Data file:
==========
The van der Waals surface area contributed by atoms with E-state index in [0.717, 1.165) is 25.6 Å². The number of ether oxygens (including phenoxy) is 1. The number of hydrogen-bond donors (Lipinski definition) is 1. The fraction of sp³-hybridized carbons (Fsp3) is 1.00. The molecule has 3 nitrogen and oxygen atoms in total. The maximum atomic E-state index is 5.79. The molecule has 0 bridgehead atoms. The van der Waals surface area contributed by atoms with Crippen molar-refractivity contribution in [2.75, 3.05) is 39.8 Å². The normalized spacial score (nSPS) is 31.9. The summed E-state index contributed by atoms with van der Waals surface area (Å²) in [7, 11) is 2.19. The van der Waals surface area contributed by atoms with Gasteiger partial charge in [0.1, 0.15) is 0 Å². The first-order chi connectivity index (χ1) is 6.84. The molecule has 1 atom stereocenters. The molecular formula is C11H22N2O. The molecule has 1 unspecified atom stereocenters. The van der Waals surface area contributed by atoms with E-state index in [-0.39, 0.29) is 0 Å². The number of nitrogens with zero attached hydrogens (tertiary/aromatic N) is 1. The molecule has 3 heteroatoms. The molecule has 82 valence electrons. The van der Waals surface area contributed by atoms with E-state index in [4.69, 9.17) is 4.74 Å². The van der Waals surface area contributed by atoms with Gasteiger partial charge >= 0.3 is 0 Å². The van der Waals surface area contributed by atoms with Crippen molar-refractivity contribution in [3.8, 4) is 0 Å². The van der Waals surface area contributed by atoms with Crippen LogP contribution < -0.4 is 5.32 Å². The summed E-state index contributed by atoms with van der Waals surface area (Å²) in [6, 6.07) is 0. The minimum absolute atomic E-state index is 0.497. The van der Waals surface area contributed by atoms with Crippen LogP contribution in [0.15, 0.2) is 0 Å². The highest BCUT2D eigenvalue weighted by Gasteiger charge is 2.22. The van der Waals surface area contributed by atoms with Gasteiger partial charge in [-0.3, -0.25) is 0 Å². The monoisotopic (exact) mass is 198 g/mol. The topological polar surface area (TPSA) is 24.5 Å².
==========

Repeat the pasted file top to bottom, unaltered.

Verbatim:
The van der Waals surface area contributed by atoms with E-state index in [0.717, 1.165) is 25.6 Å². The number of ether oxygens (including phenoxy) is 1. The number of hydrogen-bond donors (Lipinski definition) is 1. The fraction of sp³-hybridized carbons (Fsp3) is 1.00. The molecule has 3 nitrogen and oxygen atoms in total. The maximum atomic E-state index is 5.79. The molecule has 0 bridgehead atoms. The van der Waals surface area contributed by atoms with Crippen molar-refractivity contribution in [2.75, 3.05) is 39.8 Å². The normalized spacial score (nSPS) is 31.9. The summed E-state index contributed by atoms with van der Waals surface area (Å²) in [7, 11) is 2.19. The van der Waals surface area contributed by atoms with Gasteiger partial charge in [0.1, 0.15) is 0 Å². The first-order chi connectivity index (χ1) is 6.84. The molecule has 1 atom stereocenters. The molecular formula is C11H22N2O. The molecule has 1 unspecified atom stereocenters. The van der Waals surface area contributed by atoms with E-state index in [-0.39, 0.29) is 0 Å². The number of nitrogens with zero attached hydrogens (tertiary/aromatic N) is 1. The molecule has 3 heteroatoms. The molecule has 82 valence electrons. The van der Waals surface area contributed by atoms with E-state index in [4.69, 9.17) is 4.74 Å². The van der Waals surface area contributed by atoms with Gasteiger partial charge >= 0.3 is 0 Å². The van der Waals surface area contributed by atoms with Crippen molar-refractivity contribution in [3.8, 4) is 0 Å². The van der Waals surface area contributed by atoms with Crippen LogP contribution < -0.4 is 5.32 Å². The summed E-state index contributed by atoms with van der Waals surface area (Å²) in [6, 6.07) is 0. The minimum absolute atomic E-state index is 0.497. The van der Waals surface area contributed by atoms with Crippen LogP contribution in [0.15, 0.2) is 0 Å². The highest BCUT2D eigenvalue weighted by Gasteiger charge is 2.22. The van der Waals surface area contributed by atoms with Gasteiger partial charge in [-0.3, -0.25) is 0 Å². The monoisotopic (exact) mass is 198 g/mol. The topological polar surface area (TPSA) is 24.5 Å².